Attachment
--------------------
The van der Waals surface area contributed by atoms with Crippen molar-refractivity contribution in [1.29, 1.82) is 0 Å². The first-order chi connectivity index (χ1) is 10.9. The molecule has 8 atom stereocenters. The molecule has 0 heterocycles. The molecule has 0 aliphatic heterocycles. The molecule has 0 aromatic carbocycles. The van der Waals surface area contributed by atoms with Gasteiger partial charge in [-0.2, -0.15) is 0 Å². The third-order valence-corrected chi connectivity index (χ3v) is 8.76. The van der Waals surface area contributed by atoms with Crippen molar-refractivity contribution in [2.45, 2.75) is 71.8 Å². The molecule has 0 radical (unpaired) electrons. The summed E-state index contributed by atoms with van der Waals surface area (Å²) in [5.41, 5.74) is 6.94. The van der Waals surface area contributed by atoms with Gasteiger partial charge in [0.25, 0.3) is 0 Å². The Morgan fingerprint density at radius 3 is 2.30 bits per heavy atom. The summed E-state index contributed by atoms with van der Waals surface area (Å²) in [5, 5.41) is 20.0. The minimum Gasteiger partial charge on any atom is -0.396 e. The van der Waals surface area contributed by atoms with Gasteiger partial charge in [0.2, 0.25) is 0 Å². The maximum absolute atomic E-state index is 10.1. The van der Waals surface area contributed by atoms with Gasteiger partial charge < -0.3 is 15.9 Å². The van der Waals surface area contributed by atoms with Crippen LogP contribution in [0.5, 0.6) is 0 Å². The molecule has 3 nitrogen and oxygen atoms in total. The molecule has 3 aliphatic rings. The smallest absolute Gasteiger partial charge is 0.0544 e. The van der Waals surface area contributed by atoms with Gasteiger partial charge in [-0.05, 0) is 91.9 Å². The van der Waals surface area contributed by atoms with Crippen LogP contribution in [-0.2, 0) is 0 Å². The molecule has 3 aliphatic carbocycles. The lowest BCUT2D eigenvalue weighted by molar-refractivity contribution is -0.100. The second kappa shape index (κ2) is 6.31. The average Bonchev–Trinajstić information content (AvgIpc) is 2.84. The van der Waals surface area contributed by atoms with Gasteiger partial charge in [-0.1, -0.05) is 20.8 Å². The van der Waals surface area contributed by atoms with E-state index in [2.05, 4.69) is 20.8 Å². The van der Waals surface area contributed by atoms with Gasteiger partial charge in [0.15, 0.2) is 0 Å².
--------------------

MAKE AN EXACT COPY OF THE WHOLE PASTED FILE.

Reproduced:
The van der Waals surface area contributed by atoms with Crippen molar-refractivity contribution in [1.29, 1.82) is 0 Å². The first-order chi connectivity index (χ1) is 10.9. The molecule has 8 atom stereocenters. The molecule has 0 heterocycles. The molecule has 0 aliphatic heterocycles. The molecule has 0 aromatic carbocycles. The van der Waals surface area contributed by atoms with Gasteiger partial charge in [-0.2, -0.15) is 0 Å². The third-order valence-corrected chi connectivity index (χ3v) is 8.76. The van der Waals surface area contributed by atoms with Crippen molar-refractivity contribution in [2.45, 2.75) is 71.8 Å². The molecule has 0 radical (unpaired) electrons. The summed E-state index contributed by atoms with van der Waals surface area (Å²) in [5.41, 5.74) is 6.94. The van der Waals surface area contributed by atoms with Gasteiger partial charge in [0.25, 0.3) is 0 Å². The Morgan fingerprint density at radius 3 is 2.30 bits per heavy atom. The summed E-state index contributed by atoms with van der Waals surface area (Å²) in [5, 5.41) is 20.0. The minimum Gasteiger partial charge on any atom is -0.396 e. The van der Waals surface area contributed by atoms with Gasteiger partial charge in [0.2, 0.25) is 0 Å². The maximum absolute atomic E-state index is 10.1. The van der Waals surface area contributed by atoms with Gasteiger partial charge < -0.3 is 15.9 Å². The van der Waals surface area contributed by atoms with Crippen LogP contribution in [0.5, 0.6) is 0 Å². The molecule has 3 nitrogen and oxygen atoms in total. The molecule has 3 aliphatic rings. The smallest absolute Gasteiger partial charge is 0.0544 e. The van der Waals surface area contributed by atoms with Gasteiger partial charge in [-0.05, 0) is 91.9 Å². The van der Waals surface area contributed by atoms with Crippen LogP contribution in [-0.2, 0) is 0 Å². The molecule has 3 aliphatic carbocycles. The lowest BCUT2D eigenvalue weighted by molar-refractivity contribution is -0.100. The second kappa shape index (κ2) is 6.31. The average Bonchev–Trinajstić information content (AvgIpc) is 2.84. The van der Waals surface area contributed by atoms with Gasteiger partial charge in [-0.1, -0.05) is 20.8 Å². The van der Waals surface area contributed by atoms with E-state index in [2.05, 4.69) is 20.8 Å². The van der Waals surface area contributed by atoms with Gasteiger partial charge in [0.15, 0.2) is 0 Å².